[Terry] squared his broad shoulders and lifted his chest. “We do not allow our women to work. Women are loved—idolized—honored—kept in the home to care for the children.”


“What is ‘the home’?” asked Somel a little wistfully.


But Zava begged: “Tell me first, do no women work, really?”


“Why, yes,” Terry admitted. “Some have to, of the poorer sort.”


“About how many—in your country?”


“About seven or eight million,” said Jeff, as mischievous as ever.

This exchange, from the end of Chapter 5, is one of several conversations in which the pretenses and false ideals of modern society are exposed to the gentle, ironic questioning of the women of Herland. Gilman achieves her effect in part by having the men explain their society’s gender relations to a group of women wholly unfamiliar with what is considered to be “normal” behavior between men and women. In this situation, the men find themselves straining to find the logic behind such institutions as marriage and the family, and in the process, they often reveal more than they intend. For example, Terry is thoroughly in character here, flexing his muscles as he flexes his ideas. He is unaware of how strange it must sound to the Herlandians to hear him speak of men “allowing” women to work, or of “honoring” them by “keeping” them in the home.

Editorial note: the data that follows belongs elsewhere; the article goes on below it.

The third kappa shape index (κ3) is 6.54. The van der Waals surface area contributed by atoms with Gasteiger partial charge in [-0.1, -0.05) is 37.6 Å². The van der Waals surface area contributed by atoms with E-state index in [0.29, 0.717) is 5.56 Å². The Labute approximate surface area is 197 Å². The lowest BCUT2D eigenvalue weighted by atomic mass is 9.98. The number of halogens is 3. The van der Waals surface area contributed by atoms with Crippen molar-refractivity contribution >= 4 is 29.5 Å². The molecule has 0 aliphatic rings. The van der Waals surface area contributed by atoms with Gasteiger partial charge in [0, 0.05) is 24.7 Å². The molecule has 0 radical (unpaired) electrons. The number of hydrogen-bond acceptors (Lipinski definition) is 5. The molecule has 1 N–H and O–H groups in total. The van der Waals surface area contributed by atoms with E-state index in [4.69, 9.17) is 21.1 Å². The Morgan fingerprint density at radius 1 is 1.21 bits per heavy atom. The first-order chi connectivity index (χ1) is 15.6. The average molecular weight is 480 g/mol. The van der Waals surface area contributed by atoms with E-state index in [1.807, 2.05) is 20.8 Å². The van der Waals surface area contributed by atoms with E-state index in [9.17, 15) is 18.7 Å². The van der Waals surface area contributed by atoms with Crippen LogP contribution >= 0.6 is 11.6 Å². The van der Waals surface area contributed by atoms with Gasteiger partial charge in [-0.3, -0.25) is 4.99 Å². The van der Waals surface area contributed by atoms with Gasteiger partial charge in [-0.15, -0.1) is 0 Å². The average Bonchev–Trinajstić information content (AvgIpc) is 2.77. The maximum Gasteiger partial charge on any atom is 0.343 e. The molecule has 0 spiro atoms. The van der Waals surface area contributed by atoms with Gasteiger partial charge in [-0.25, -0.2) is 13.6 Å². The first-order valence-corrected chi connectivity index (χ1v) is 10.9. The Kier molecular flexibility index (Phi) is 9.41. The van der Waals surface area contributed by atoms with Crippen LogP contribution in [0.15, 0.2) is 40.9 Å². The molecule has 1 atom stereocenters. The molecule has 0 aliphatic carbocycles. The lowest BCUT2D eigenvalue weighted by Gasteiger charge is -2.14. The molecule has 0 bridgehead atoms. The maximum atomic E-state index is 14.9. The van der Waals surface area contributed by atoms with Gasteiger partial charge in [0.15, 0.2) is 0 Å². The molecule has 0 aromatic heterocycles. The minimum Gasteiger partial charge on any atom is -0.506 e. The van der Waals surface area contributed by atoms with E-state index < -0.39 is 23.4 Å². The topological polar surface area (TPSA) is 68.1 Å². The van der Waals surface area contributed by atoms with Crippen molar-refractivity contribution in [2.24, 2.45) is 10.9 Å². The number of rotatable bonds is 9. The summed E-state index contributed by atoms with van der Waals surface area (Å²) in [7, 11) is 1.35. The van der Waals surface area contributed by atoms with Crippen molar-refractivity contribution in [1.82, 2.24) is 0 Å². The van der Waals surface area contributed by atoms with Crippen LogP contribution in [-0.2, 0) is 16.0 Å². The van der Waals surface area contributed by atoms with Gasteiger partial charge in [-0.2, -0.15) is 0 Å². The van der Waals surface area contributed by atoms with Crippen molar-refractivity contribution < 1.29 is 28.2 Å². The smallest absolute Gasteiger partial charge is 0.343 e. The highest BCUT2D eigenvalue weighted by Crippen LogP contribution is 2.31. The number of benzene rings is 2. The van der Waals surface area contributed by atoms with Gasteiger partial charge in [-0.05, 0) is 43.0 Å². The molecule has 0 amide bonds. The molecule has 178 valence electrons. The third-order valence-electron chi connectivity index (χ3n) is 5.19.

Jeff, on the other hand, is more than halfway converted to the Herlandian way of thinking, and he is happy to point out that the supposedly normal, preferred domestic situation Terry describes is actually far from typical, thanks to the economic inequalities of modern society. Even more important for Gilman’s purposes, the reader is learning to see traditional arrangements in a new way, just as the men are. For the reader as well, the chain of linked verbs that Terry uses (“women are loved—idolized—honored—kept”) begins to take on new and more ominous levels of meaning.